1. The solution above has a “plaintext password equivalent” stored on the server. So, let’s assume the following threat: someone steals the file with SHA1 sums of the passwords. The information in this file is sufficient to authenticate against the PHP script, using a modified JavaScript (it should be easy to rewrite using GreaseMonkey). So, if we assume this threat model, the first hash in “both server and client append the password’s hash to the random string and perform a hash sum on the combined string” is useless. Of course it does prevent the admins from looking at the passwords, but they can still sell SHA1 sums together with a GreaseMonkey thing. Thus, when discussing such security solutions, it is necessary to specify the threat model explicitly.

    OTOH, there is an authentication protocol that neither has a plaintext password equivalent stored on the server, nor sends the unencrypted password over the wire: SRP (RFC 2945). And it can be implemented with JavaScript and Java.

    • (Replying to Alexander): You’re right, there are still potential weaknesses with this method. However, the threat you pointed out could still exist when using SSL encrypted connections, depending on how the passwords are stored, as the admins could still sell passwords or password equivalents. As you say, defining the model becomes important. In this particular scenario, we assume that the admins can be trusted not to sell password equivalents, but the actual password remains a personal and privately known string. For the stated purpose of sending private password strings over an unencrypted connection, this method does fill the need.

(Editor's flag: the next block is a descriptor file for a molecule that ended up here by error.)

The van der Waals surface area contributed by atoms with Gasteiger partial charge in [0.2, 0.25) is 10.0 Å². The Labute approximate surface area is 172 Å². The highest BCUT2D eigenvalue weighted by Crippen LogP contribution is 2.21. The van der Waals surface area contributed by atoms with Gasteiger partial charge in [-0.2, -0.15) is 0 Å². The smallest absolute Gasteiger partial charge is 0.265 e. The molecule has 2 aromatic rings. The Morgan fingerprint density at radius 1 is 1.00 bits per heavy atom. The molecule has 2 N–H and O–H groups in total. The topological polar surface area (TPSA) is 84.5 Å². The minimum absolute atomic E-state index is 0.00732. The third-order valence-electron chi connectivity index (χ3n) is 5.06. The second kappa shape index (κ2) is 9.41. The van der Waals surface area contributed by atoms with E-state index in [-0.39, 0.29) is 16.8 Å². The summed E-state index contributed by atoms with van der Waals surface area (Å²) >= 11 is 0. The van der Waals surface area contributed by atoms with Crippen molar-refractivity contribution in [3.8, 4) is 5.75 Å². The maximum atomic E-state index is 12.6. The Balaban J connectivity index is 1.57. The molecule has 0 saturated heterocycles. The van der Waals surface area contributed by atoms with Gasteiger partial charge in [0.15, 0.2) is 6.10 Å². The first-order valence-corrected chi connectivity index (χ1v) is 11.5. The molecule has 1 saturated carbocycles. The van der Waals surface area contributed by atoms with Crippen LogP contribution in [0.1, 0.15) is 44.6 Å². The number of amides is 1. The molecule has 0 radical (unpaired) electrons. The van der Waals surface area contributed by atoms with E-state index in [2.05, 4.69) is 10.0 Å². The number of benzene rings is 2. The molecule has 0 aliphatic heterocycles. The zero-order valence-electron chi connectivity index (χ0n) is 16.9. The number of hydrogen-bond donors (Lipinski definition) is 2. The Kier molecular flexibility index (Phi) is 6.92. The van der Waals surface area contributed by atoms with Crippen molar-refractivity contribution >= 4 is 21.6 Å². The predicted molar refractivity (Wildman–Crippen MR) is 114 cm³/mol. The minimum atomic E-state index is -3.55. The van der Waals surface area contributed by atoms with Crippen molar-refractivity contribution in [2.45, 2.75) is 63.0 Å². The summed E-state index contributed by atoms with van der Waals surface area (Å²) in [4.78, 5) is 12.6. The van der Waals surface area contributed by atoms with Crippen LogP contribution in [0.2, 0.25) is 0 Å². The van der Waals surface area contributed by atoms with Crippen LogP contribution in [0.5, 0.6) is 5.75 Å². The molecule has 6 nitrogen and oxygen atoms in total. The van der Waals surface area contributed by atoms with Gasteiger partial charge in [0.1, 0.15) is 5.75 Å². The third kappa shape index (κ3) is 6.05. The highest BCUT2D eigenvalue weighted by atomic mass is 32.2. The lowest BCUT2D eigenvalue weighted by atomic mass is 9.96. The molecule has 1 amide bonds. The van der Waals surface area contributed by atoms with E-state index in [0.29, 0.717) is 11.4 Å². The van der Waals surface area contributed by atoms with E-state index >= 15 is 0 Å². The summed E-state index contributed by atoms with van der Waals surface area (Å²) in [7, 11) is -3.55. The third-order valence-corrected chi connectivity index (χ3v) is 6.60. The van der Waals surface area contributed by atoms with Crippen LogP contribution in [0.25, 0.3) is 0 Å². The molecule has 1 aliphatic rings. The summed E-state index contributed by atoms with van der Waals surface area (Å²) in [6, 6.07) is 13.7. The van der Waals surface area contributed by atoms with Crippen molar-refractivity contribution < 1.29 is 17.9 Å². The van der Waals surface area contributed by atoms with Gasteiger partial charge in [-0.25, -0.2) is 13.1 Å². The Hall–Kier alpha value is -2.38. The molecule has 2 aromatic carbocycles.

Even so, thanks for the pointer to SRP, it will be something I will look into more as I have time.

  2. Hello sorry for my english.
    In login.php always returns mismatched not match because the latest hash generated in the.
    I think the problem is in this line “$ pass = sha1 (‘password’);” because I can not find where you enter the password that the user entered.
    I would appreciate guidance.


Leave a reply


<a href="" title=""> <abbr title=""> <acronym title=""> <b> <blockquote cite=""> <cite> <code> <del datetime=""> <em> <i> <q cite=""> <strike> <strong>